Sunday, June 05 “Say I Do!” LGBT Wedding Expo: (See article p. 8) $7-25. 1-5pm. Hotel Palomar, 2121 P St. NW Washington, DC DC boys of leather Bar Night: Continue COMMAND’s anniversary celebration at this party, hosted by DC boys. 9pm. Leon’s Leather Lounge, 227 W. Chase St.

Wednesday, June 08 CARIBBEAN AMERICAN HIV/AIDS AWARENESS DAY BINGO!: Hosted by Roger Dimick. Cash prizes and progressive jackpot. Proceeds benefit GLCCB. 8:30pm. Club Hippo, 1 W.Eager St.

Thursday, June 09 Mandy Patinkin with Paul Ford on Piano: Patinkin (AKA Inigo Montoya of “The Princess Bride”) is nothing short of electrifying. His interpretations of popular standards are superbly accompanied by Paul Ford at the piano. 8pm. Music Center at Strathmorem, 5301 Tuckerman Ln, North Bethesda. 301.581.5100 Glee Live! In Concert: Live performances of some of the show’s most memorable musical numbers. 7:30pm. $53-93. Verizon Center, 601 F St. NW Washington, D.C. Shodekeh and the Vocal Fest: Award-winning beat-boxer Shodekeh will produce and host a weekend devoted to discovering the range of the vocal instrument. 7pm. $10-20.Thru 06/11. Center Stage, 700 N. Calvert St. 410.332.0033

Friday June 10 Iron Crow’s “Love and Human Remains”: (See article p. 6) Thru 06/18, Swirnow Theatre, Johns Hopkins University Homewood campus, 33rd & Charles St. Linus & Alora: A visually rewarding journey is devised of a smattering of theatrical elements, including video projections that dance through Alora’s stunning stream of consciousness. 7:30pm. $35-70. Thru 7/10. Single Carrot Theatre, 120 W. North Ave. 443.844.9253 “America, Bright & Gay”: Presented by the Harrisburg Men’s. Chorus. Come join us as we explore the many cultures and traditions that make America a vast melting pot. 8pm. $15. Theatre Harrisburg, 513 Hurlock St. Harrisburg, PA. Catie Curtis in Concert: The vivid songwriting of Catie Curtis combines insightful lyrics with addictive melodies and energy. 8pm. $20. Charis Center for the Arts, 13010 8th St. Historic Old Bowie. Xanadu: A hilarious, roller-skating musical adventure. 6pm doors. $50-52. Toby’s Dinner Theatre, 5625 O’Donnell St. Deep Vision Dance Company: An evening of visual, auditory, and physical stimulation. 8pm. $10-20. Theatre Project, 45 W. Preston St.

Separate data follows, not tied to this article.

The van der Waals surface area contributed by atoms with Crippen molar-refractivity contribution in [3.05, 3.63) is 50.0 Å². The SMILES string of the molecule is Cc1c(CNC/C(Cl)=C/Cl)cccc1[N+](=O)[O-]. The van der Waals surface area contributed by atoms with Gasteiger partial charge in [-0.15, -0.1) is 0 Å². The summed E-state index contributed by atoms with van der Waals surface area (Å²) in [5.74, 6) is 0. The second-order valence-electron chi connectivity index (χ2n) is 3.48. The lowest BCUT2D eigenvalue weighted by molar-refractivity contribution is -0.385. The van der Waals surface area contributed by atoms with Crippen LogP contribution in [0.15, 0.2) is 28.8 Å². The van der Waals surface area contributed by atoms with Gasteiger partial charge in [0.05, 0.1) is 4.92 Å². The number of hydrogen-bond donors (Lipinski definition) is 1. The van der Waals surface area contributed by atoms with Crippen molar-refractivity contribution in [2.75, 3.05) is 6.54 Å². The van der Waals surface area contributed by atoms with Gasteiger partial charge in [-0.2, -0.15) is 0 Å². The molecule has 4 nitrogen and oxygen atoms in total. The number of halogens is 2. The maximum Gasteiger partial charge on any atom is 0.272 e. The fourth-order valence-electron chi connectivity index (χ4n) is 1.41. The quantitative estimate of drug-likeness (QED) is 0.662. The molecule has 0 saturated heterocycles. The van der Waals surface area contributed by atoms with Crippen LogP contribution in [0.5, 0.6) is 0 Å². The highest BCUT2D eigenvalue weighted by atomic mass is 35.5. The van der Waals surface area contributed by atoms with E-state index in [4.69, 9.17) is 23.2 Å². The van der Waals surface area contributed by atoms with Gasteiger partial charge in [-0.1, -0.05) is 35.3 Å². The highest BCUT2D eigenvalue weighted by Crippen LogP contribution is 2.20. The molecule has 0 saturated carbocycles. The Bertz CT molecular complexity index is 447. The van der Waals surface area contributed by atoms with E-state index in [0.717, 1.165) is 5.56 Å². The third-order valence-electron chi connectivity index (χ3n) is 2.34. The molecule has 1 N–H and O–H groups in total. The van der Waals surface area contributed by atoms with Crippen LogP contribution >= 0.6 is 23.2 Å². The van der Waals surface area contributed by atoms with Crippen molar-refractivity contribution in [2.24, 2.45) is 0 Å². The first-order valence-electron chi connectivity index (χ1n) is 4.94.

Eclipse! at Club Orpheus: Eclipse! at Club Orpheus: Dance to a mesmerizing light show with video projectors, lasers and strobes. 9pm. 18+. Club Orpheus, 1003 E. Pratt St.

For additional details and more events, please visit the NEW Gay Life calendar online at

“Seascapes” Artist Reception: Bonnie Sybert’s show, “Seascapes,” features recent works in watercolor and oil. FREE. 5-9pm. Exhibition runs through June 26. Art Gallery of Fells Point, 1716 Thames St. 410.327.1272


Compiled by Arnesia Thomas VOLUME 33, NUMBER 10 PAGE 17

5/25/11 7:29 PM


MAY 2011


Free State Legal Project Wine & Cheese Reception

Ride for the Feast: 140-Mile Moveable Feast Benefit



Anti-Hate Prom at the Windup Space

CHAZ from page 15


morrow in the body of a man, I couldn’t get to the surgeon fast enough,” she stated in the documentary. Chaz doesn’t walk away from the documentary without disturbingly turning a few heads in what many would agree are both sexists and misogynist remarks.  “Jenny and I had to relearn how to be together,” Chaz states in the film. “I never really understood women before, to be honest, but I had a tolerance for women that I don’t have now. ...There is something in testosterone that makes talking and gossiping really grating. I’ve stopped talking as much. I’ve noticed that Jen can talk endlessly. ...I just kind of zone out. I just don’t care!” Chaz laughs.  Unthinkingly, Chaz’s buys into the fallacious notion of “biology is destiny,” meaning we are slaves to our

PAGE 18 • MAY 27 - JUNE 9, 2011

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genes, and in his case hormones; he, also, is buying into the gender binary of male and female, which would categorically be dismissive of trans males and females. “I’ve learned that the differences between men and women are so biological. I think if people realized that, it would be easier. I would be a great relationship counselor. I know the difference that hormones really make.” Chaz isn’t realizing that espousing biological essentialist rhetoric, he’s categorizing people by a few fixed characteristics and not allowing for change or variation within God’s human tapestry. And I am by these remarks. However, I have to realize as a cisgendered lesbian, this is not my experience, and this is not my story. But rather I am reminded that the documentary “Becoming Chaz” is all about Chaz. BALTIMORE’S GAY LIFE NEWSPAPER

5/25/11 7:29 PM


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Volume 33, Number 10  

• Gay & Lesbian Ordination Now aAt A Presbyterian Church Near You • Dr. Gallo on 30th Anniversary of AIDSDiagnosis• “Word is Out” Screening,...